They're probably just trying to take as many guns out of the picture as possible to protect rescue workers... but they have to understand that a lot of law-abiding citizens need to protect themselves from the criminal types until those rescue workers get there.   I can understand not wanting the bad guys to have guns, but taking all the guns isn't a solution, especially when letting the good people keep their weapons may save lives.

Bad situation all around...

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#6 CJ AEGIS

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Posted 12 September 2005 - 08:47 AM

Further consideration reveals there is a potential breaking of the 4th Amendment on top of the 2nd.

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The right of the people to be secure in their persons, houses, papers, and effects, against unreasonable searches and seizures, shall not be violated, and no Warrants shall issue, but upon probable cause, supported by Oath or affirmation, and particularly describing the place to be searched, and the persons or things to be seized.

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        -Fleet Admiral Nimitz
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#7 Jid

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Posted 12 September 2005 - 10:21 AM

Spectacles, on Sep 12 2005, 05:12 AM, said:

There may be some way around the 2nd Amendment if martial law applies. I don't know enough about it.

Best as a quick bit of research can tell:

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The Court stated what is almost painfully obvious: "Martial law ... destroys every guarantee of the Constitution."

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Did this mean that martial law could never be implemented? No, the Court said. The President can declare martial law when circumstances warrant it: When the civil authority cannot operate, then martial law is not only constitutional, but would be necessary: "If, in foreign invasion or civil war, the courts are actually closed, and it is impossible to administer criminal justice according to law, then, on the theatre of active military operations, where war really prevails, there is a necessity to furnish a substitute for the civil authority, thus overthrown, to preserve the safety of the army and society; and as no power is left but the military, it is allowed to govern by martial rule until the laws can have their free course.
~ http://www.usconstit...sttop_mlaw.html

As it stands, legal interpretation would appear to show that constitutional rights are fair game so long as martial law is in place.  (That said, I freely admit I'm no expert on the matters, so I will freely defer to any information on the subject, that proves the contrary.)

Edited by Jid, 12 September 2005 - 10:22 AM.

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#8 QueenTiye

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Posted 12 September 2005 - 11:30 AM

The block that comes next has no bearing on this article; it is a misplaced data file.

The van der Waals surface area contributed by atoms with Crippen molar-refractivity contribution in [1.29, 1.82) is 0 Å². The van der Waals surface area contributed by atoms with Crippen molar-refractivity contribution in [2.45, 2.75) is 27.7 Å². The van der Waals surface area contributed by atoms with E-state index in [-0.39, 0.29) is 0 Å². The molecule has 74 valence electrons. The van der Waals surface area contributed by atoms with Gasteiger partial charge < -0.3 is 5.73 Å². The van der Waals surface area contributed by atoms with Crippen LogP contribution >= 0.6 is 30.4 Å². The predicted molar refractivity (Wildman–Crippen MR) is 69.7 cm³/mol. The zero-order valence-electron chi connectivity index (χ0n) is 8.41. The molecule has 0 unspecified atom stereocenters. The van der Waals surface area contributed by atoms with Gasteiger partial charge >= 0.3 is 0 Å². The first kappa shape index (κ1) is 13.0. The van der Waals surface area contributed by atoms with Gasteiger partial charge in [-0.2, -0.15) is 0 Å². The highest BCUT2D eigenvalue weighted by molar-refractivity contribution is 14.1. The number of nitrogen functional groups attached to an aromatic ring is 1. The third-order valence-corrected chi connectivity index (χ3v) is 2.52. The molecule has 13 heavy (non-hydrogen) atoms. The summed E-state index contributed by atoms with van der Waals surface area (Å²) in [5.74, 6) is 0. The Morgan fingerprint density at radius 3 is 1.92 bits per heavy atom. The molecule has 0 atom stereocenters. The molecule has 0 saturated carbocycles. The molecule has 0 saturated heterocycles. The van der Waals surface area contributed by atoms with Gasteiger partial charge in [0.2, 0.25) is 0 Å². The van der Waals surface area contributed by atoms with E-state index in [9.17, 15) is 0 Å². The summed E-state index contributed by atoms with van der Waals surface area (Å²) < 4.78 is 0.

Add to the fact that Louisiana has a legal jurisdictional problem - crimes committed in New Orleans may not be prosecutable right now (we had a thread about it last week), then the fact that there is martial law in New Orleans may justify this action.  IF (and I can think of very little way for this to be honestly practicable) a citizen is returned his or her  lawfully registered firearm upon exiting the jurisdiction under martial law, then I would consider this justified.  BUT... I don't see a realistic way to actually implement this, and I don't believe that's what's actually happening here.

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#9 CJ AEGIS

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Posted 13 September 2005 - 04:44 PM

Jid, on Sep 12 2005, 10:21 AM, said:

As it stands, legal interpretation would appear to show that constitutional rights are fair game so long as martial law is in place. 
I'll have to do some research...  I do know in the other cases of martial law I'm not aware of any where the 2nd Amendment was stomped on so badly.
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        -Fleet Admiral Nimitz
"Their sailors say they should have flight pay and sub pay both -- they're in the air half the time, under the water the other half""
        - Ernie Pyle: Aboard a DE

#10 Kosh

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Posted 14 September 2005 - 03:52 PM

They would have to pry it from my cold dead hand.
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#11 Lord of the Sword

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Posted 14 September 2005 - 04:00 PM

Well it definately looks like violations of the fourth and second amendment. And I wouldn't be surprised to see mass civil suits brought against those officials that ordered the violations of those amendments, once all is said and done.


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I can't imagine what these people have gone through. First, the hurricane, then the chaos and lawlessness, then a knock at the door and "'Scuse me, we're going to have to remove you from your house, but first we need your guns." I'd very much be wanting to hang on to my guns as long as I lived in Dodge City.

There would be no way in hell I'd give them my gun...and the first officer that tried to take it...Well, it wouldn't be pretty, that much I can say. Because in that situation I think a person is merely defending themselves, and lethal force is justified.